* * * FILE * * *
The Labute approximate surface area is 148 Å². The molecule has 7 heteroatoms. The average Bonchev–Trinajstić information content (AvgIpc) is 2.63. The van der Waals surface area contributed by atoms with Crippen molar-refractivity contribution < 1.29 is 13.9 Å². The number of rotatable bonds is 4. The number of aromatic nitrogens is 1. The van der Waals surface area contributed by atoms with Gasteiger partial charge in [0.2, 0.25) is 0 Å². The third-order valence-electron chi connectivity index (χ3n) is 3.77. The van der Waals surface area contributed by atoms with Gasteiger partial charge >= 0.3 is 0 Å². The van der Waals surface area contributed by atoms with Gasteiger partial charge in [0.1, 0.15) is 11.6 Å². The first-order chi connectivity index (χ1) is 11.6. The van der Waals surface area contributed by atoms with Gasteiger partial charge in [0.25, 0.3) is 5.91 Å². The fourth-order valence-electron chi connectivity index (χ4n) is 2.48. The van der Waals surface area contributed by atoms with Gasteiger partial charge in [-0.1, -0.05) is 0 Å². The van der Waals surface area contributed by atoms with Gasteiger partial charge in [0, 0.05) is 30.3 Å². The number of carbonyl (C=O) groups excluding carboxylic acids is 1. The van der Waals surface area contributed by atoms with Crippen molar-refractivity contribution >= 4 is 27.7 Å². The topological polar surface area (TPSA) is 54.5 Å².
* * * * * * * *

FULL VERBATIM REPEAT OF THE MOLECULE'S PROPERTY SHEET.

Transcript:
The Labute approximate surface area is 148 Å². The molecule has 7 heteroatoms. The average Bonchev–Trinajstić information content (AvgIpc) is 2.63. The van der Waals surface area contributed by atoms with Crippen molar-refractivity contribution < 1.29 is 13.9 Å². The number of rotatable bonds is 4. The number of aromatic nitrogens is 1. The van der Waals surface area contributed by atoms with Gasteiger partial charge in [0.2, 0.25) is 0 Å². The third-order valence-electron chi connectivity index (χ3n) is 3.77. The van der Waals surface area contributed by atoms with Gasteiger partial charge >= 0.3 is 0 Å². The van der Waals surface area contributed by atoms with Gasteiger partial charge in [0.1, 0.15) is 11.6 Å². The first-order chi connectivity index (χ1) is 11.6. The van der Waals surface area contributed by atoms with Gasteiger partial charge in [0.25, 0.3) is 5.91 Å². The fourth-order valence-electron chi connectivity index (χ4n) is 2.48. The van der Waals surface area contributed by atoms with Gasteiger partial charge in [-0.1, -0.05) is 0 Å². The van der Waals surface area contributed by atoms with Gasteiger partial charge in [0, 0.05) is 30.3 Å². The number of carbonyl (C=O) groups excluding carboxylic acids is 1. The van der Waals surface area contributed by atoms with Crippen molar-refractivity contribution >= 4 is 27.7 Å². The topological polar surface area (TPSA) is 54.5 Å².